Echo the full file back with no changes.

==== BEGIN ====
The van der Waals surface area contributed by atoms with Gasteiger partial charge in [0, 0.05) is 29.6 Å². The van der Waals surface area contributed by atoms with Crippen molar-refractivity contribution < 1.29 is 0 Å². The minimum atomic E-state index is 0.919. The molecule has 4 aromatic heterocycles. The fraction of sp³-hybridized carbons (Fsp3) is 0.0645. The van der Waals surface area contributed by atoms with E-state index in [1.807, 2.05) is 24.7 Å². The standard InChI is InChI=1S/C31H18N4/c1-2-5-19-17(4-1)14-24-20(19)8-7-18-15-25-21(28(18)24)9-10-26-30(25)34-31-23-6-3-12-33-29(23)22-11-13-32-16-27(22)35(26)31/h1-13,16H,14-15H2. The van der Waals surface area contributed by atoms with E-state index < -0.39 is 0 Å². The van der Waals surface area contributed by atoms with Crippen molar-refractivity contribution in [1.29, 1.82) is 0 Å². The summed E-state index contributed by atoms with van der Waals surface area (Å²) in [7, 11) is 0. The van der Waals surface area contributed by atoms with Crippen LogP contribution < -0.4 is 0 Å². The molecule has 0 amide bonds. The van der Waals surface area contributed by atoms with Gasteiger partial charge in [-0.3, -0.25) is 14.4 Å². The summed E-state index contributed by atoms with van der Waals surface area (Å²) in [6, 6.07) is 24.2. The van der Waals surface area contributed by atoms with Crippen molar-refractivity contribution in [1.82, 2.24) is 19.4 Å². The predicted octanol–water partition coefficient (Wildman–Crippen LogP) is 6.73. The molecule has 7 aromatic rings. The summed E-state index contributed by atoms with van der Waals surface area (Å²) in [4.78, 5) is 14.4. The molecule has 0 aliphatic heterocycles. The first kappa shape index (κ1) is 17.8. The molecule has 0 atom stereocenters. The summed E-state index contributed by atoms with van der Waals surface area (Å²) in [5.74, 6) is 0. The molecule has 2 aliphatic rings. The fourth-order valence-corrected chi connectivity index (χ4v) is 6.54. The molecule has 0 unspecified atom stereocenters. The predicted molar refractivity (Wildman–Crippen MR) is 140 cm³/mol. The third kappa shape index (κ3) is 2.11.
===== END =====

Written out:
The van der Waals surface area contributed by atoms with Gasteiger partial charge in [0, 0.05) is 29.6 Å². The van der Waals surface area contributed by atoms with Crippen molar-refractivity contribution < 1.29 is 0 Å². The minimum atomic E-state index is 0.919. The molecule has 4 aromatic heterocycles. The fraction of sp³-hybridized carbons (Fsp3) is 0.0645. The van der Waals surface area contributed by atoms with E-state index in [1.807, 2.05) is 24.7 Å². The standard InChI is InChI=1S/C31H18N4/c1-2-5-19-17(4-1)14-24-20(19)8-7-18-15-25-21(28(18)24)9-10-26-30(25)34-31-23-6-3-12-33-29(23)22-11-13-32-16-27(22)35(26)31/h1-13,16H,14-15H2. The van der Waals surface area contributed by atoms with E-state index < -0.39 is 0 Å². The van der Waals surface area contributed by atoms with Crippen molar-refractivity contribution in [1.29, 1.82) is 0 Å². The summed E-state index contributed by atoms with van der Waals surface area (Å²) in [7, 11) is 0. The van der Waals surface area contributed by atoms with Crippen LogP contribution < -0.4 is 0 Å². The molecule has 0 amide bonds. The van der Waals surface area contributed by atoms with Gasteiger partial charge in [-0.3, -0.25) is 14.4 Å². The summed E-state index contributed by atoms with van der Waals surface area (Å²) in [6, 6.07) is 24.2. The van der Waals surface area contributed by atoms with Crippen molar-refractivity contribution in [1.82, 2.24) is 19.4 Å². The predicted octanol–water partition coefficient (Wildman–Crippen LogP) is 6.73. The molecule has 7 aromatic rings. The summed E-state index contributed by atoms with van der Waals surface area (Å²) in [4.78, 5) is 14.4. The molecule has 0 aliphatic heterocycles. The first kappa shape index (κ1) is 17.8. The molecule has 0 atom stereocenters. The summed E-state index contributed by atoms with van der Waals surface area (Å²) in [5.74, 6) is 0. The molecule has 2 aliphatic rings. The fourth-order valence-corrected chi connectivity index (χ4v) is 6.54. The molecule has 0 unspecified atom stereocenters. The predicted molar refractivity (Wildman–Crippen MR) is 140 cm³/mol. The third kappa shape index (κ3) is 2.11.